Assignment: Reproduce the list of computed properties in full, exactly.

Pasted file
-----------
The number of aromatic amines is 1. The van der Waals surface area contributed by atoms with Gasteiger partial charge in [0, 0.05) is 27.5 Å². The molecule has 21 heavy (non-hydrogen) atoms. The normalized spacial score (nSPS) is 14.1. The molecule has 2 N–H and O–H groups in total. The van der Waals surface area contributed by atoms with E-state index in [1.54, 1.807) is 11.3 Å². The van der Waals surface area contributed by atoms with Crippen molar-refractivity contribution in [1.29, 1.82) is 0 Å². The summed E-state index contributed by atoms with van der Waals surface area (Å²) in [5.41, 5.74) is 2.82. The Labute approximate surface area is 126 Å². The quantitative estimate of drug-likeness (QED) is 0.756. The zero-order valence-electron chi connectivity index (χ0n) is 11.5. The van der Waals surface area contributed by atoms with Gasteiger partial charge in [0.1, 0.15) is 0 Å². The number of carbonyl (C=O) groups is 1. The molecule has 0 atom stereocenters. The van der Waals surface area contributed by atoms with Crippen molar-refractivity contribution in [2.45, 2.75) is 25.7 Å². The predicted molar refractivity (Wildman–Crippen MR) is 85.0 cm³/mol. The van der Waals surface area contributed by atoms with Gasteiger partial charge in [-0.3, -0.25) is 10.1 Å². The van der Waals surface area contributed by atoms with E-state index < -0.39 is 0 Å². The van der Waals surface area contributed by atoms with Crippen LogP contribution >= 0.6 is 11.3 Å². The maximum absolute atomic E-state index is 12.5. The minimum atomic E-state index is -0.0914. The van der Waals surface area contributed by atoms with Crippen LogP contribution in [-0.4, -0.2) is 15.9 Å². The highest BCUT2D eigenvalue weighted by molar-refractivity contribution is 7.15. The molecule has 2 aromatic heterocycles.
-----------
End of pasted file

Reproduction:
The number of aromatic amines is 1. The van der Waals surface area contributed by atoms with Gasteiger partial charge in [0, 0.05) is 27.5 Å². The molecule has 21 heavy (non-hydrogen) atoms. The normalized spacial score (nSPS) is 14.1. The molecule has 2 N–H and O–H groups in total. The van der Waals surface area contributed by atoms with E-state index in [1.54, 1.807) is 11.3 Å². The van der Waals surface area contributed by atoms with Crippen molar-refractivity contribution in [1.29, 1.82) is 0 Å². The summed E-state index contributed by atoms with van der Waals surface area (Å²) in [5.41, 5.74) is 2.82. The Labute approximate surface area is 126 Å². The quantitative estimate of drug-likeness (QED) is 0.756. The zero-order valence-electron chi connectivity index (χ0n) is 11.5. The van der Waals surface area contributed by atoms with Gasteiger partial charge in [0.1, 0.15) is 0 Å². The number of carbonyl (C=O) groups is 1. The molecule has 0 atom stereocenters. The van der Waals surface area contributed by atoms with Crippen molar-refractivity contribution in [2.45, 2.75) is 25.7 Å². The predicted molar refractivity (Wildman–Crippen MR) is 85.0 cm³/mol. The van der Waals surface area contributed by atoms with Gasteiger partial charge in [-0.3, -0.25) is 10.1 Å². The van der Waals surface area contributed by atoms with E-state index < -0.39 is 0 Å². The van der Waals surface area contributed by atoms with Crippen LogP contribution >= 0.6 is 11.3 Å². The maximum absolute atomic E-state index is 12.5. The minimum atomic E-state index is -0.0914. The van der Waals surface area contributed by atoms with Crippen LogP contribution in [-0.4, -0.2) is 15.9 Å². The highest BCUT2D eigenvalue weighted by molar-refractivity contribution is 7.15. The molecule has 2 aromatic heterocycles.